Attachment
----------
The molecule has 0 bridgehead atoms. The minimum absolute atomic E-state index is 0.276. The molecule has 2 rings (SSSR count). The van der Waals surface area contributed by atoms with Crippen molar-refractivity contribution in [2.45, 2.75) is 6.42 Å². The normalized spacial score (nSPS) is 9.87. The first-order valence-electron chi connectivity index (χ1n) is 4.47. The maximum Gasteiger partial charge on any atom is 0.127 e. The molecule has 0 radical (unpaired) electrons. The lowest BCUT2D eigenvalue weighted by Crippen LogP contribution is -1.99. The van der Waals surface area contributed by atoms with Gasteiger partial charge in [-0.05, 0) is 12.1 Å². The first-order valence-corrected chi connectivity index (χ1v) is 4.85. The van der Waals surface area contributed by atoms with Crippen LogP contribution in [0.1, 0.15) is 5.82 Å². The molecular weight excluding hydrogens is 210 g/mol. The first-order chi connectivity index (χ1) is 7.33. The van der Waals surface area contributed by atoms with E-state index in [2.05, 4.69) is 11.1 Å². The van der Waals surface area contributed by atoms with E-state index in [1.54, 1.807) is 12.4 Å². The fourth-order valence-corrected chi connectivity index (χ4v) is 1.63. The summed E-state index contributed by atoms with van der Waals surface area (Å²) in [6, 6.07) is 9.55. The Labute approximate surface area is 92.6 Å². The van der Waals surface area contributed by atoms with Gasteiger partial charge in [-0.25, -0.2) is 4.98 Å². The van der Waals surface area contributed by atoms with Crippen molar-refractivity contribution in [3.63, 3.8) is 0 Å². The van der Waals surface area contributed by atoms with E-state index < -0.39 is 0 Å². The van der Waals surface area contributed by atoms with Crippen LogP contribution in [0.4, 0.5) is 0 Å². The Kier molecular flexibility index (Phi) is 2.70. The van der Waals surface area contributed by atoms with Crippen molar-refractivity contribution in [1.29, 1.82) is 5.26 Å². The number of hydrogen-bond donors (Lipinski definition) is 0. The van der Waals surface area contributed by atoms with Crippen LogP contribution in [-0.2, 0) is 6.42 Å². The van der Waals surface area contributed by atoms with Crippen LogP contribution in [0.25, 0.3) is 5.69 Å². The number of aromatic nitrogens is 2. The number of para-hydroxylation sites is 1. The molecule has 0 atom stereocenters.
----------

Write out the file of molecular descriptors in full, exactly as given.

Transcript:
The molecule has 0 bridgehead atoms. The minimum absolute atomic E-state index is 0.276. The molecule has 2 rings (SSSR count). The van der Waals surface area contributed by atoms with Crippen molar-refractivity contribution in [2.45, 2.75) is 6.42 Å². The normalized spacial score (nSPS) is 9.87. The first-order valence-electron chi connectivity index (χ1n) is 4.47. The maximum Gasteiger partial charge on any atom is 0.127 e. The molecule has 0 radical (unpaired) electrons. The lowest BCUT2D eigenvalue weighted by Crippen LogP contribution is -1.99. The van der Waals surface area contributed by atoms with Gasteiger partial charge in [-0.05, 0) is 12.1 Å². The first-order valence-corrected chi connectivity index (χ1v) is 4.85. The van der Waals surface area contributed by atoms with Crippen LogP contribution in [0.1, 0.15) is 5.82 Å². The molecular weight excluding hydrogens is 210 g/mol. The first-order chi connectivity index (χ1) is 7.33. The van der Waals surface area contributed by atoms with E-state index in [2.05, 4.69) is 11.1 Å². The van der Waals surface area contributed by atoms with E-state index in [1.54, 1.807) is 12.4 Å². The fourth-order valence-corrected chi connectivity index (χ4v) is 1.63. The summed E-state index contributed by atoms with van der Waals surface area (Å²) in [6, 6.07) is 9.55. The Labute approximate surface area is 92.6 Å². The van der Waals surface area contributed by atoms with Gasteiger partial charge in [-0.25, -0.2) is 4.98 Å². The van der Waals surface area contributed by atoms with Crippen molar-refractivity contribution in [3.63, 3.8) is 0 Å². The van der Waals surface area contributed by atoms with E-state index < -0.39 is 0 Å². The van der Waals surface area contributed by atoms with Crippen LogP contribution in [0.4, 0.5) is 0 Å². The Kier molecular flexibility index (Phi) is 2.70. The van der Waals surface area contributed by atoms with Crippen molar-refractivity contribution in [1.29, 1.82) is 5.26 Å². The number of hydrogen-bond donors (Lipinski definition) is 0. The van der Waals surface area contributed by atoms with Crippen LogP contribution in [-0.2, 0) is 6.42 Å². The van der Waals surface area contributed by atoms with Crippen LogP contribution in [0.25, 0.3) is 5.69 Å². The number of aromatic nitrogens is 2. The number of para-hydroxylation sites is 1. The molecule has 0 atom stereocenters.